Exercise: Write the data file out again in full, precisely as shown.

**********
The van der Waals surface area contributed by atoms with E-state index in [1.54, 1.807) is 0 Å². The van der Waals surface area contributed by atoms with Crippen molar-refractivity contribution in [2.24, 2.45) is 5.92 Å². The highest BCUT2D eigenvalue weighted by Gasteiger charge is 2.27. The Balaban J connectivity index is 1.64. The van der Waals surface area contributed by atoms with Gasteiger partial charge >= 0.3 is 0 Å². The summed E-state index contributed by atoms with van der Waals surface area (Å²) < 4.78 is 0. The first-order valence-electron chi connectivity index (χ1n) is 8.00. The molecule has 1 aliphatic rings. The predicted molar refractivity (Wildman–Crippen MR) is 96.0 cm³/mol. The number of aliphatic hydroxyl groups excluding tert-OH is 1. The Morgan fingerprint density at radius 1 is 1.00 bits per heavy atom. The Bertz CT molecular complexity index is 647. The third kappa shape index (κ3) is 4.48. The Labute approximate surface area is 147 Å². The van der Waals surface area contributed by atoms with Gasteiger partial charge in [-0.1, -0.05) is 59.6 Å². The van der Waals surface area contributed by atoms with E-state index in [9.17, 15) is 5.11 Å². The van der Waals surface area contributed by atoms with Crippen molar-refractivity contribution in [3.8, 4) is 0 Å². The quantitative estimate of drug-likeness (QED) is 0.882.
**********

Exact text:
The van der Waals surface area contributed by atoms with E-state index in [1.54, 1.807) is 0 Å². The van der Waals surface area contributed by atoms with Crippen molar-refractivity contribution in [2.24, 2.45) is 5.92 Å². The highest BCUT2D eigenvalue weighted by Gasteiger charge is 2.27. The Balaban J connectivity index is 1.64. The van der Waals surface area contributed by atoms with Gasteiger partial charge >= 0.3 is 0 Å². The summed E-state index contributed by atoms with van der Waals surface area (Å²) < 4.78 is 0. The first-order valence-electron chi connectivity index (χ1n) is 8.00. The molecule has 1 aliphatic rings. The predicted molar refractivity (Wildman–Crippen MR) is 96.0 cm³/mol. The number of aliphatic hydroxyl groups excluding tert-OH is 1. The Morgan fingerprint density at radius 1 is 1.00 bits per heavy atom. The Bertz CT molecular complexity index is 647. The third kappa shape index (κ3) is 4.48. The Labute approximate surface area is 147 Å². The van der Waals surface area contributed by atoms with Gasteiger partial charge in [-0.1, -0.05) is 59.6 Å². The van der Waals surface area contributed by atoms with E-state index in [9.17, 15) is 5.11 Å². The van der Waals surface area contributed by atoms with Crippen molar-refractivity contribution in [3.8, 4) is 0 Å². The quantitative estimate of drug-likeness (QED) is 0.882.